• “Nothing O’Clock”: And finally, the Eleventh Doctor and Amy stumble into a plot of the Kin, a population made up of one member, to buy Earth in a financial takeover so they can live there in peace. The Doctor is, funnily enough, not so keen on the idea and sets about making things right.

It’s at this point in reviewing a short story collection that one is entitled to say, “They’re a bit hit and miss”. But actually, they aren’t. Each author combines their unique voice with the particular style of each Doctor, seeming to understand perfectly well how their eras used them. Even the titles feel like episode titles that each one would have appeared in. Eoin Colfer kicks it off with the First Doctor and knows how to make him perfectly pompous, and even includes a typically Whovian nod to how the Doctor inspired a writer to pen a story. Malorie Blackman takes on prejudice in her Seventh Doctor story, with a tale that shows an alternate world her Noughts and Crosses series, where people take on different roles to the ones in the history we are more familiar with.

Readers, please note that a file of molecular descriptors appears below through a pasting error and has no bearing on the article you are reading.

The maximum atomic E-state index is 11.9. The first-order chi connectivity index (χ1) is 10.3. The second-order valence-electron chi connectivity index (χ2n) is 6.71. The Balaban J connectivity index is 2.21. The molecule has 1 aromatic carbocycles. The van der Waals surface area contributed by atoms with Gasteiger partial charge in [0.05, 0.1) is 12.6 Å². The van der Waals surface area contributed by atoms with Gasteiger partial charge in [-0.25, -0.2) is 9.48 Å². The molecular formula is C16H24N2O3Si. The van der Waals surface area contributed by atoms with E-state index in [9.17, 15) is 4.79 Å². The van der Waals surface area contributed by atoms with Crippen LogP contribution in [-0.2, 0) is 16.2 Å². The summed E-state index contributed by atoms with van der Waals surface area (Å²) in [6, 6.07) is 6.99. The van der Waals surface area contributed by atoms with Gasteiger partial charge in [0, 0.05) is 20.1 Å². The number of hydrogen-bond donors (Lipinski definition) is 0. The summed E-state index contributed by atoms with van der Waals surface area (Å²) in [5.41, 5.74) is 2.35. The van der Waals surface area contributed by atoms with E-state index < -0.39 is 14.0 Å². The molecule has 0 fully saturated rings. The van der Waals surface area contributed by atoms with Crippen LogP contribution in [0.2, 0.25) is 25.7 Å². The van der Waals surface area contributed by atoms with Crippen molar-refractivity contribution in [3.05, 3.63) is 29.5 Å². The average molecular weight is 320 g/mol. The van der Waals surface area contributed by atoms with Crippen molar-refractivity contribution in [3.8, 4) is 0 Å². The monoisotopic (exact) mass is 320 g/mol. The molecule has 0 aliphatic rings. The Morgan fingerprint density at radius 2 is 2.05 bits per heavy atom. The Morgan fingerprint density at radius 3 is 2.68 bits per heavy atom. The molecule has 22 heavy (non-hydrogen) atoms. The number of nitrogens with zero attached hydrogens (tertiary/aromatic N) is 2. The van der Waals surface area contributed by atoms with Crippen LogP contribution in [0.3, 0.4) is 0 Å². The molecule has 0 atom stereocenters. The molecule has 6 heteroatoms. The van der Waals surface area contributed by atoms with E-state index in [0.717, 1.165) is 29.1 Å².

Neil Gaiman gives the Eleventh Doctor an outing with plenty of complicated time travel as we’ve got used to in the later series, and Richelle Mead does a grand job with the Sixth Doctor, widely regarded as the least favourite, but giving him a fun story with a unique world. Charlie Higson tackles the Ninth Doctor, giving us the story of what happened at the end of his first televised episode and one of the most surprising twists in the whole book. The worlds they all build are fun and huge, simply because the Doctor Who toybox is, quite literally, infinite. It’s infinite nature is therefore one of the key reasons I’m so annoyed they all spend so much time in twenty-first century London on the show, but on the page you aren’t limited by the budgets of location and costume, so the more alien stories can occur there.

An excellent romp through the Doctor’s many lives and a chance to get one more adventure from each of them.

Did you know that as well as reviewing everything I read, I also write novels, too? My books blend black humour with light horror, crossing genres with ordinary characters dealing with extraordinary circumstances. Head over to wherever you buy books to take a look at my two offerings. The first, The Atomic Blood-stained Bus, introduces you to a cannibal, an ex-god and the last witches of Britain, while the second, The Third Wheel, follows a man who is tired of being single while all his friends get married, but has a change of priority when aliens invade the planet. I hope you enjoy!